The final piece in the holiday pay jigsaw?
In the case of Lock v British Gas the EAT has upheld the decision of the Leicester employment tribunal that commission payments should be taken into account when calculating holiday pay.
In 2012, Mr Lock brought a claim for unlawful deduction from wages. He was the lead claimant for a large number of tribunal claims lodged in Leicester and other regions.
When Mr Lock took holiday, he was entitled to basic pay and continued to receive commission based on his earlier sales. However, his commission payments were lower during the months that followed because he had been unable to generate sales while on holiday. Mr Lock successfully argued that holiday pay should reflect the income that a worker would usually receive had he/she been working, and therefore that these future payments should be enhanced to reflect the commission that he would otherwise have earned during his annual leave.
British Gas appealed. The EAT this week dismissed British Gas’ appeal.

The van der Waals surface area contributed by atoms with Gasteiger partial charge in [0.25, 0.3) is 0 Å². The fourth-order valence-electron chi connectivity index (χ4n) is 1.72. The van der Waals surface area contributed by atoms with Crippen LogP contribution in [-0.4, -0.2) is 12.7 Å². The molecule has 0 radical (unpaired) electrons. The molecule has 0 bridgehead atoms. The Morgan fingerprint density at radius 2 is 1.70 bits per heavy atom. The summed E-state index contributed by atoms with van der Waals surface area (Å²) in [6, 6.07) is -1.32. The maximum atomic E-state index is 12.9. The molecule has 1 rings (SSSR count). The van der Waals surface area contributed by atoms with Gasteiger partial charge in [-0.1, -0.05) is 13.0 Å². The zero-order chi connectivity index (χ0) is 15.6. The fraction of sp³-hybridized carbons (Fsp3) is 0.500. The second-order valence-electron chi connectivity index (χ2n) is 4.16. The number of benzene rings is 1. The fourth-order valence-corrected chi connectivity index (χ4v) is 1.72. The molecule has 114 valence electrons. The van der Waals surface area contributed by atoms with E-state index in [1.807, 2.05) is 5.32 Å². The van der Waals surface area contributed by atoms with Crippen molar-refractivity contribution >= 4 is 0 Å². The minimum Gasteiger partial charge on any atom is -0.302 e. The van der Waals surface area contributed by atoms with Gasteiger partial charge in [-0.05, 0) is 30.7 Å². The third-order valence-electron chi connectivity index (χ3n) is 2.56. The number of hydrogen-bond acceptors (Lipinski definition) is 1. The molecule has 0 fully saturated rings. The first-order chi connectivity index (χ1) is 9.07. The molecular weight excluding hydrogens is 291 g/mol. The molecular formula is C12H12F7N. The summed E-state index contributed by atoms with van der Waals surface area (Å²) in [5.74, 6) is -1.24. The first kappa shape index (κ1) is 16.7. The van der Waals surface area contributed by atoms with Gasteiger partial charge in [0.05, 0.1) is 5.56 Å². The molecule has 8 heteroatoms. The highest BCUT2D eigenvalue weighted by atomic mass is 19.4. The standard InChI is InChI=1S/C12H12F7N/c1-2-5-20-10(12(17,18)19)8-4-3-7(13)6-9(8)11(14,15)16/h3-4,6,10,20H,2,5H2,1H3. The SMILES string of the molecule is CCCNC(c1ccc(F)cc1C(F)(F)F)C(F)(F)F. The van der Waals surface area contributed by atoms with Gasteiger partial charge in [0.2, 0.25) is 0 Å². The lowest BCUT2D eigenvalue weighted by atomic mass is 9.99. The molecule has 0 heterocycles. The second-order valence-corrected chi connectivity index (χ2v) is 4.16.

What does this mean for businesses?
Unfortunately the story does not end here. British Gas has already confirmed its intention to appeal the EAT’s decision. If its application is successful then it may be some months again before we have a final decision on the issue and employers can be clear on whether or not commission payments should be included when calculating holiday pay, although it is likely that this will be the case.
If leave to appeal is refused, the case will be resubmitted to the original tribunal in order to establish on the specific facts whether Mr Lock did in fact suffer an unlawful deduction from wages.
If you are an employer that regularly pays commission payments and you have not already done so, we recommend that you review your current practices in order to alleviate the risk of unlawful deduction from wages claims arising and in order to assess potential liability.
If you have any queries or would like further advice please do not hesitate to contact our Employment Team.